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Philippines arrests more militants, tightens security
Updated: 2004-03-31 15:34

Philippine police arrested two more members of an Islamic militant cell suspected of planning bomb attacks in Manila, as the government tightened security in the capital on Wednesday ahead of the Catholic Holy Week.

A police official said the two militants were caught on Sunday while meeting police agents posing as Islamic radicals in Manila. Their capture had not been announced earlier due to a delay in obtaining arrest warrants.

Philippine President Gloria Macapagal Arroyo gestures while addressing the country's prosecutors at their convention in Manila, Philippines, March 30, 2004. Earlier, Arroyo announced the arrests of four members of the extremist Abu Sayyaf Group averting terrorist bombings in metropolitan Manila on the scale of the Madrid attacks. [AP]
Philippine President Gloria Macapagal Arroyo, a firm ally in the U.S.-led war on terror, said on Tuesday her government had foiled a "Madrid-level" terror attack on shops and trains in Manila by arresting four suspected Islamic militants and seizing a large amount of explosives.

The suspected plot by members of the Abu Sayyaf group comes ahead of May 10 presidential elections, in which Arroyo is seeking a new term, and three weeks after bomb attacks on Madrid commuter trains killed 191 people.

"The anti-terrorism task force is already tightening up security measures in the metropolis. Our cooperation and vigilance will stop this threat," Arroyo said in a statement.

Officials have not released specific evidence of the arrested men's apparent plan to attack shops and trains.

Analysts have expressed surprise that the Abu Sayyaf, considered a spent force after a U.S.-backed military campaign in its southern Philippine base, was able to plan such an attack.

Police and army say they have been on the highest level of alert for several days because of multiple threats, including the Abu Sayyaf arrests and the 35th anniversary of the founding of the communist rebel New People's Army, which has threatened massive attacks.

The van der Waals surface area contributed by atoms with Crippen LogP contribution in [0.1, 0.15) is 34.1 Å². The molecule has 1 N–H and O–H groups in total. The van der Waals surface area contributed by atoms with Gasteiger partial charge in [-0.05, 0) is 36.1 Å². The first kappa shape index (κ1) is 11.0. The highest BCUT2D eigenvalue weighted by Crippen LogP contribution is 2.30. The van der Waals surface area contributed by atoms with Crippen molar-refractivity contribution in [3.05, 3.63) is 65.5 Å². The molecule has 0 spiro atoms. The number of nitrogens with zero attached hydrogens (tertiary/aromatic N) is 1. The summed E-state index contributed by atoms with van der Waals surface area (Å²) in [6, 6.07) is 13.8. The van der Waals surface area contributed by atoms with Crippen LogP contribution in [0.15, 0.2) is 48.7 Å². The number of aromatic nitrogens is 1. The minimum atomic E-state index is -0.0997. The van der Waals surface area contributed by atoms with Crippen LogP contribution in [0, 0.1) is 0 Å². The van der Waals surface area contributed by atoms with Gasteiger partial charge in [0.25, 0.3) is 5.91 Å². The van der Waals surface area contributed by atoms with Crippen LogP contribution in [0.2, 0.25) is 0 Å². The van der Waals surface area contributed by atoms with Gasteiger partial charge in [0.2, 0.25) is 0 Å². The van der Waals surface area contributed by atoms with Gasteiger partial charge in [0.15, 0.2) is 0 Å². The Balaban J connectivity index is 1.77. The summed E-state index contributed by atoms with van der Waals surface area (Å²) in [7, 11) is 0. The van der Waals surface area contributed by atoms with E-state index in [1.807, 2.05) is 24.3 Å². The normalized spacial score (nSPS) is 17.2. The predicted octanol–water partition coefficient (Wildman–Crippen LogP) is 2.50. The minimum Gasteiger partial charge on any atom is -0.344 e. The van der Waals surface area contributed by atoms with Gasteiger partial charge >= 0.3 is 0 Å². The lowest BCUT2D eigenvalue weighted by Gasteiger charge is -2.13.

A strike by jeepney drivers and the annual surge of air, train and bus travel ahead of Holy Week in the mostly Catholic country are also cause for higher vigilance, the army and police said. The red alert situation would remain until at least Easter. Holy Week begins next Wednesday.

"Police in Manila are on heightened alert because of multiple threats -- the NPA, Abu Sayyaf and the Lenten season, when many people are traveling," Philippine National Police chief superintendent Joel Goltiao told Reuters.

He said all SWAT teams were out on the streets. Police on motorbikes, with a second officer carrying an M-16 semi-automatic rifle on the back of the bike, are a common sight in Manila.

"All army units in Metro Manila have been on red alert since Saturday, and will remain on red alert in the coming days," army spokesman Daniel Lucero said.

Even without a red alert, Manila is one of the most heavily guarded cities in Southeast Asia.

Security guards inspect visitors' bags at the entrance of every major building in the Makati business district as well as at the entrance of many shopping malls.

A spokesman for Philippines Airlines said the Abu Sayyaf arrests had not had a negative impact on travel so far, and that most of its flights were full because of the Holy Week season.

A Singapore travel agent told Reuters that tourist bookings for the Philippines had not been affected in recent days.

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